A clothing brand beloved by celebrities and hailed for its body-positive philosophy is under fire for hiring thin models to sell plus-size fashions.
Plus-size model Tabria Majors, recently called out Fashion Nova, a California-based clothing retailer, for hiring slender models for its Plus-Size + Curve category, writing on Instagram, “@FashionNovaCurve, why do you use size 2 models to represent your plus size line? #questionsthatneedanswers.” Majors’s post received more than 13,000 likes and hundreds of comments, with some vowing to boycott the brand unless it replaced its models.
A post shared by Tabria Majors (@tabriamajors) on Mar 27, 2017 at 8:41am PDT
Fashion Nova has skyrocketed in popularity thanks to a savvy social media strategy (its Instagram account boasts more than 7 million followers, and the brand largely works with social media influencers to promote its designs), and celebrities such as Kylie Jenner, Khloé Kardashian, Amber Rose, and Blac Chyna are all fans. And while the brand doesn’t cater solely to plus-size women, its been celebrated for its commitment to inclusivity.
CEO Richard Saghian sent the following statement to Yahoo Style: “Fashion Nova would like to emphasize the fact that we are never looking to discriminate….At Fashion Nova we believe that all women should dress confident and sexy regardless of their weight. The clothes we offer for regular and plus sizes are the same outfits, not separate lines, like most other companies do. We believe that our clothing empowers women of all sizes.”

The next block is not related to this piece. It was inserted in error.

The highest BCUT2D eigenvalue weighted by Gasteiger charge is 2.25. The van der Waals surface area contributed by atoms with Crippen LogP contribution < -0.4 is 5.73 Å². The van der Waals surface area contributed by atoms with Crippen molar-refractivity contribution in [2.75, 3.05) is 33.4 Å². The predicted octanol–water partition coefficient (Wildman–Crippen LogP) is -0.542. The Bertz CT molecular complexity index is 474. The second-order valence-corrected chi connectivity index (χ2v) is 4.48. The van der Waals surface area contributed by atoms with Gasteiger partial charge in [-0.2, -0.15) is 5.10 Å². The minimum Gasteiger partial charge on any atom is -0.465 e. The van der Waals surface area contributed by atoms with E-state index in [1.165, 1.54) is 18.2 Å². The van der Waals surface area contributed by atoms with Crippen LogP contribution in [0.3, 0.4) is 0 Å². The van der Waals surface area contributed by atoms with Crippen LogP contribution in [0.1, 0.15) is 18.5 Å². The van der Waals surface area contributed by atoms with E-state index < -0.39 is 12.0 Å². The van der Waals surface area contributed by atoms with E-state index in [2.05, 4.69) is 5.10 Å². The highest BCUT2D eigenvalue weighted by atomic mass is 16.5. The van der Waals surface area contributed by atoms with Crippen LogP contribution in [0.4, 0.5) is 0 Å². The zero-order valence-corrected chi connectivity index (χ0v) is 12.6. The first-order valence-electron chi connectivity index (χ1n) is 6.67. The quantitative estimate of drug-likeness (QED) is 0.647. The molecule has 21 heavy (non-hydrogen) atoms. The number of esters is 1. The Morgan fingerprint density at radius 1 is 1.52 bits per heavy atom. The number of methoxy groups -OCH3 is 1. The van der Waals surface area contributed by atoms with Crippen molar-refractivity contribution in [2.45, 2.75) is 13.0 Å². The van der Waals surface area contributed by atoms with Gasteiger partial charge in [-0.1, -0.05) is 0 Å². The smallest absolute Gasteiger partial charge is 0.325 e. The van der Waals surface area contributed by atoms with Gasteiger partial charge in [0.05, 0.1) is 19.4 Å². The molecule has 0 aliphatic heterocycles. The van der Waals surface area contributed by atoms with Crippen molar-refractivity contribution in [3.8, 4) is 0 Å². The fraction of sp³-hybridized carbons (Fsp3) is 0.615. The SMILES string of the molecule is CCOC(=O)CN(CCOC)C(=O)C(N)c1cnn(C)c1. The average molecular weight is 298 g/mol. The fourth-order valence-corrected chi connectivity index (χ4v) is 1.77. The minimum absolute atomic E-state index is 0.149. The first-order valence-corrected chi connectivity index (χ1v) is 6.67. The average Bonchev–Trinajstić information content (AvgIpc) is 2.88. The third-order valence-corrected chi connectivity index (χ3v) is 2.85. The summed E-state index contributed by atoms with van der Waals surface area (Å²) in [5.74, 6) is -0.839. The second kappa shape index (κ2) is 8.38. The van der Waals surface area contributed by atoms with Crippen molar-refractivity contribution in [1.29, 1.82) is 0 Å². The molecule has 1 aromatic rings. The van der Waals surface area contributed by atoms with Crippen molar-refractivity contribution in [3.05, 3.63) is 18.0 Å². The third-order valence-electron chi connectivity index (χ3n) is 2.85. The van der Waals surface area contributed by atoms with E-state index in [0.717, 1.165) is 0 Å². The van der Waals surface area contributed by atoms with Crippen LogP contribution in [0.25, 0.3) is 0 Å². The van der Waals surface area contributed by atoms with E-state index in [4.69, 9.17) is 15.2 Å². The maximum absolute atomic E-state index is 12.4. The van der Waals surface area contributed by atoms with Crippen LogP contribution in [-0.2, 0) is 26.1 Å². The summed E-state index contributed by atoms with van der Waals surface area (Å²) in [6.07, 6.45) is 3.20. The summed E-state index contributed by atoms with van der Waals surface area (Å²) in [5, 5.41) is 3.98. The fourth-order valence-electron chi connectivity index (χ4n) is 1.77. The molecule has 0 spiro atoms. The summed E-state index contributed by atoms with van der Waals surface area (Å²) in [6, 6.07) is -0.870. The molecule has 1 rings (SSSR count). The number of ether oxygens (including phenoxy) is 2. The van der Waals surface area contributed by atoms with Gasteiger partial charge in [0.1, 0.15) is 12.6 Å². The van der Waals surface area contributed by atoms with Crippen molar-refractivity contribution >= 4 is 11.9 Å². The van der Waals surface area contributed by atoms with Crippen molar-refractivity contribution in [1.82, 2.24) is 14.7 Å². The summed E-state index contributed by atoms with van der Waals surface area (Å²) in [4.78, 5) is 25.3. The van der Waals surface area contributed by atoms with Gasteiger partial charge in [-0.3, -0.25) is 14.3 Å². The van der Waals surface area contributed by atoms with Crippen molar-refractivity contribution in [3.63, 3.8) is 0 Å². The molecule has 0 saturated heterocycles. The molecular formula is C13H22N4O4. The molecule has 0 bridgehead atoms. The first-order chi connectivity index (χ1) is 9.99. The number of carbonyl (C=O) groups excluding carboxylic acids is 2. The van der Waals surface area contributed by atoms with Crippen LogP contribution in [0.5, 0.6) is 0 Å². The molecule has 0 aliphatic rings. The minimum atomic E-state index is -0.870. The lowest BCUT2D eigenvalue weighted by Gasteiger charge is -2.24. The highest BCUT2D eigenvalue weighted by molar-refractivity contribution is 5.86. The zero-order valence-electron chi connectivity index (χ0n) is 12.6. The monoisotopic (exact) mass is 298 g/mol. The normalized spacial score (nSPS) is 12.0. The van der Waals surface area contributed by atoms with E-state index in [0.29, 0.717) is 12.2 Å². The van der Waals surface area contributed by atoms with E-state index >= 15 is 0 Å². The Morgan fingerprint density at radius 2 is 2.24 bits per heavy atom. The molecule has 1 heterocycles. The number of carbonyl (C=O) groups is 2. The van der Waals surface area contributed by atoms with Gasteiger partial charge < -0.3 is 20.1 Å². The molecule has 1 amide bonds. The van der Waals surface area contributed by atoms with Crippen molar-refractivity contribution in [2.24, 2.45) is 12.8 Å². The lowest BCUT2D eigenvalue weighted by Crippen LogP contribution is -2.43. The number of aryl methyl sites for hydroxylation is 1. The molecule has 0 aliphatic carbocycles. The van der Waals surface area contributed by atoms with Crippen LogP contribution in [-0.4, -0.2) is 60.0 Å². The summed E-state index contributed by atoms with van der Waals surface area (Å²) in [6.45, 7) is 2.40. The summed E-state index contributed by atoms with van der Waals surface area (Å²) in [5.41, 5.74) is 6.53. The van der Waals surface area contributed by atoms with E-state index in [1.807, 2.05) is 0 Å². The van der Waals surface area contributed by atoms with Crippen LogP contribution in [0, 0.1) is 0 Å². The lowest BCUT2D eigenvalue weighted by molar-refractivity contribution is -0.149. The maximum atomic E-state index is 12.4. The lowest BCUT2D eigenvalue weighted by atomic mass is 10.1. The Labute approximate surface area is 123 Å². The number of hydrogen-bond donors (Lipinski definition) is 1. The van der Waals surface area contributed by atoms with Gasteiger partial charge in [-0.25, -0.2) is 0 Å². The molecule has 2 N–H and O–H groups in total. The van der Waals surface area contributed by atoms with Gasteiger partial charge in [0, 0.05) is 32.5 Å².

However, according to Marie Denee, founder of the Curvy Fashionsta, plus-size models don’t get enough visibility, even within their own category.
“Despite the fact that the average woman is a size 14/16 and there’s a demand for models who reflect what many women look like, companies often choose traditional models to sell plus-size clothing,” Denee tells Yahoo Style. It could be due to a disconnect between the plus-size consumer who may wear a size 14/16 and the plus-size modeling agencies, which classify size 8 models as “plus.”
But there’s also an emotional factor at play. “It’s possible that plus-size brands that use traditional models are trying to make the consumer feel included — if a plus woman sees clothes that fit her on a model that doesn’t look like her, she’ll tell herself, ‘See, I can shop here too. I look as good as my friend,’” says Denee.
What’s more, it’s not enough for companies to sell plus-size clothing, adds Denee. “We want to see plus-size fashion on models who are size 16, 18, and 20, and beyond, and who have different body shapes. Ultimately, women need to see models that look like them.”
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